Real Angels Among Us
Some winters ago I was living temporarily in Driggs, Idaho with my two sons. We were staying in a condo while there to get the feeling of life in a new town. It was kind of a trial experiment to see if we wanted to move to a location other than in Sandy, Utah, and also live closer to family members who actually resided in cities surrounding that area. Greg wasn't able to live with us that particular winter, due to work, but was visiting us on the weekends when he could.
At the time Greg and I had two married daughters, one son on a mission for the LDS Church in Argentina, a daughter who couldn't fathom a move her senior year to anywhere else on the planet, so she stayed put in Sandy with her father, and two sons struggling to make good choices in their lives. I suppose in retrospect Greg and I were really contemplating a place like Driggs, Idaho hoping our two youngest sons would discover exemplary new friends while there and refuse to leave. Was saving our sons from making disastrous choices with the wrong crowds of friends worth a move? That's exactly what we didn't know and were carefully trying to feel out. Prayers, guts, and determination had gotten us that far.
To put it mildly...it got pretty dang lonely up in those mountains that winter. The condo was lovely and warm, the boys tucked into school and hating it, but life wasn't the same without Greg or my girls. The days ticked by slower than a broken clock, and the nights seemed as endless. We didn't have cable, only local channels in the condo. If the boys and I wanted to watch older videos on television, a small video shop, which was really a hundred year old home starving for paint, sat on main street in the middle of the four plus blocks that made up the business section of the town. Some nights it was worth trying to rent a video, and some nights...it felt far better to take a walk after dark and listen to the ice and snow crunch beneath my boots.
I have to admit that winter was different in Driggs than what I'd experienced in Sandy. When outside biting cold crawled up my nose and froze everything; what didn't freeze...dripped. The cold burned its way down the back of my throat and into my lungs more times than I liked to count. I got used to numb cheeks, mouth, fingers, and toes that got cold even with heavy wool socks and insulated boots. Speaking without a slur was impossible, until I was back in the house thawing body parts. Yep! Driggs, Idaho could get bitter cold in the winter.
One thing that I found rather enjoyable while the boys were in school was to drive to Rexburg and Idaho Falls during the day. I owned a suburban with good snow tires, so I was fairly confident I could navigate tricky roads without wrecking our car. That being said, winter in Driggs taught me that sometimes it didn't matter what kind of vehicle you drove--four wheel drive or standard--icy roads were unpredictable, and in spite of my best efforts, I could slide past a stop sign or slip right off the road into several feet of snow.
One late afternoon a farmer with chains and a tractor pulled me out of a ditch where all four tires were completely buried in dirty gravelly snow. Rocking my car back and forth had only sunk me deeper. The boys had pushed the car until they were exhausted; they were wearing coats and gloves to dig me out and were still half frozen. When the farmer drove down the road and stopped long enough to climb out of his tractor and grab a long fat chain, I quickly climbed out of the car and jumped up and down. "You're hear to save us!" I called while waving to him. "Thank you so much!"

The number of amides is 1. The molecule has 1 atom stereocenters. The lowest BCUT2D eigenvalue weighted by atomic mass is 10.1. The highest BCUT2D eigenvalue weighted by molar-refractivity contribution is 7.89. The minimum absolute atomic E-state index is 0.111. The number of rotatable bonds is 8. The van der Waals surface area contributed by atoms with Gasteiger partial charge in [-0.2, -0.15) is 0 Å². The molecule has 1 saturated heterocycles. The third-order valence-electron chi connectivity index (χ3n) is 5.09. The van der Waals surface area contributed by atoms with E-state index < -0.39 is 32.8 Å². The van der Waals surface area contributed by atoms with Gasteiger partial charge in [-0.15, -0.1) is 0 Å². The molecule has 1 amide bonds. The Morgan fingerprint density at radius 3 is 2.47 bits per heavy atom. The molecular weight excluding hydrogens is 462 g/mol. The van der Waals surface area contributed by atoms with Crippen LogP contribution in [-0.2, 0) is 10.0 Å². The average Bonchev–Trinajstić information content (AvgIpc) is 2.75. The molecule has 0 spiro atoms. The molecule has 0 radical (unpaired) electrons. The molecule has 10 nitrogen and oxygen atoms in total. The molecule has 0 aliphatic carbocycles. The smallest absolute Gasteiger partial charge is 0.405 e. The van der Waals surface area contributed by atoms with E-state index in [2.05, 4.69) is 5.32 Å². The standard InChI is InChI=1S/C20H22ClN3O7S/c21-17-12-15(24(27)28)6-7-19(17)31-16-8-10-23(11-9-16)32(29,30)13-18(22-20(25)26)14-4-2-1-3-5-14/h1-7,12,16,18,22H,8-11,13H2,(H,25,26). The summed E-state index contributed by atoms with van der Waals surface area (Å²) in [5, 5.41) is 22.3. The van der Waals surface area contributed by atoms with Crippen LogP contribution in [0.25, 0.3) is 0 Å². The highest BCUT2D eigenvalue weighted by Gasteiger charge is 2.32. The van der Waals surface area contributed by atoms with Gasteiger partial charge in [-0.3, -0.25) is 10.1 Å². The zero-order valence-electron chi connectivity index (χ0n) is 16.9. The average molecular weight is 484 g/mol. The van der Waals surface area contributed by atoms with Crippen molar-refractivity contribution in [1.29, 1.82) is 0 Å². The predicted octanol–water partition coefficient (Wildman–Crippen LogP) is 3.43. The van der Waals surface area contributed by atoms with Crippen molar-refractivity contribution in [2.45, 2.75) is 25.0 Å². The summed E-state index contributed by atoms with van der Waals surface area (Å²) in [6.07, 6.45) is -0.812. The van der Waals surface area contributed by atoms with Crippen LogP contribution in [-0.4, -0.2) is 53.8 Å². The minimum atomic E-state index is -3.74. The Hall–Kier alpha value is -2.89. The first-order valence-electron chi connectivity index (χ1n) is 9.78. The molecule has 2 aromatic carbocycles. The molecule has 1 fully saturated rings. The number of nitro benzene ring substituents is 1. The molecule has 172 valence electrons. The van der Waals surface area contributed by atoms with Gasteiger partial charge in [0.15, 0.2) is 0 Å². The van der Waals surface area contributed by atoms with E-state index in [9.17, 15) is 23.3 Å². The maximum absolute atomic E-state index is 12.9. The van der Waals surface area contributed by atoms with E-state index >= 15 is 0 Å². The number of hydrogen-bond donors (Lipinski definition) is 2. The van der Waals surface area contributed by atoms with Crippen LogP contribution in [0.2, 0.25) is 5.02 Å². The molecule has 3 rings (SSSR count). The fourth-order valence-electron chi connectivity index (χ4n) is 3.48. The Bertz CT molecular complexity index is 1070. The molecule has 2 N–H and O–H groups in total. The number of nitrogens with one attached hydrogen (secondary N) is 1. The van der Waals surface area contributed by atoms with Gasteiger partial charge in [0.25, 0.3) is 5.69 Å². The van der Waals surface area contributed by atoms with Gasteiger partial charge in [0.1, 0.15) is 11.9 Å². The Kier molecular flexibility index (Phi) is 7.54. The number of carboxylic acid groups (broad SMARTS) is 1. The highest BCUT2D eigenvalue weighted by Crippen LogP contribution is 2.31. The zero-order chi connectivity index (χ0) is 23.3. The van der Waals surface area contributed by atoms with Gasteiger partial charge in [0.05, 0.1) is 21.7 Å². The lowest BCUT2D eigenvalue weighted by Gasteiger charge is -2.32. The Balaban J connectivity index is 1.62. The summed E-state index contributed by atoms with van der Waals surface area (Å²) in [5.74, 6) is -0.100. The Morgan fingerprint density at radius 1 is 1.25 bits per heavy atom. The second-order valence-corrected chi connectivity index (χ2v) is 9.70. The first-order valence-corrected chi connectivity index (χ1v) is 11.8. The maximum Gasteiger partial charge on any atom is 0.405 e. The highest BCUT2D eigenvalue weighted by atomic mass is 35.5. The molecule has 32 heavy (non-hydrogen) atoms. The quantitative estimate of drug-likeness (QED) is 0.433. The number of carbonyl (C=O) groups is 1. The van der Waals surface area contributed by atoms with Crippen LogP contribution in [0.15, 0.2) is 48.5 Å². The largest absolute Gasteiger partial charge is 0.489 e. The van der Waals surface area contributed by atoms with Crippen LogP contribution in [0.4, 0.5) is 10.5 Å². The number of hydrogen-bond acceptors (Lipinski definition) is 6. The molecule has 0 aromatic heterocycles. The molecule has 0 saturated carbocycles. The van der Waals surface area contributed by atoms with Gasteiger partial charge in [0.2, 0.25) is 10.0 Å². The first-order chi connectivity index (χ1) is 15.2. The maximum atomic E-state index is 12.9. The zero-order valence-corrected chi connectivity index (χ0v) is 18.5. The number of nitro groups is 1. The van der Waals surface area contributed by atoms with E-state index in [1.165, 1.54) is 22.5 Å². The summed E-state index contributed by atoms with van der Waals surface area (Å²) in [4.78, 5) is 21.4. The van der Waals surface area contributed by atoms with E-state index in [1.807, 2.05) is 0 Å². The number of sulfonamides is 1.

On days that weren't snowing too heavy, though, and when I thought the roads would be less icy and slick, I'd head out to go see my sisters. They both lived in Rigby, so it was great fun to go find a Mexican or Chinese restaurant to catch a bite to eat in the Falls. Sometimes we'd shop at an antique mall that was in the older section of town, spending hours looking for just the right bygone thing to collect. Unfortunately, shopping every day in the Falls, especially with boys in school, wasn't possible. They were struggling to make an adjustment and missing family just like me, so we needed to spend a lot of time together. Plus Greg reminded me on more than one occasion that our funds were not inexhaustible.
Trying to help me fill the new void in my life, one of my older daughters talked (begged) her husband into letting her come for a visit one week. She lived in Tooele, Utah at the time, so it was a long drive for her. "You came!" I screamed when I opened the door to our condo and found her standing there with her two children.
"We've come to play in the snow!" The children hugged her legs and looked so tickled to be there.
"Come in!" I said to them. "We can drink hot chocolate tonight, read some stories, and play tomorrow until we freeze." The boys were delighted. They quickly set homework aside and played with their two little nephews until they all screamed and giggled so loud my daughter and I thought they'd never fall asleep.
After breakfast the next morning, and I'd driven the boys to school, we put on our snow clothes and built a snowman in a little field near the condo. The children weren't ready to go in yet, so we sat them in a round plastic dish and pulled them up and down the snow-covered street, stopping long enough to have a snowball fight. We showed the children how to lay down in the snow and wave their arms and legs together to make snow angels. The snow was a bit crunchy, so it took more effort than in newer softer snow, but it was a lot of fun. The little boy's noses ran constantly, and their cheeks grew bright red and stayed that way even after we went indoors and warmed them up. Still, their laughter brightened up the long winter day, especially for me.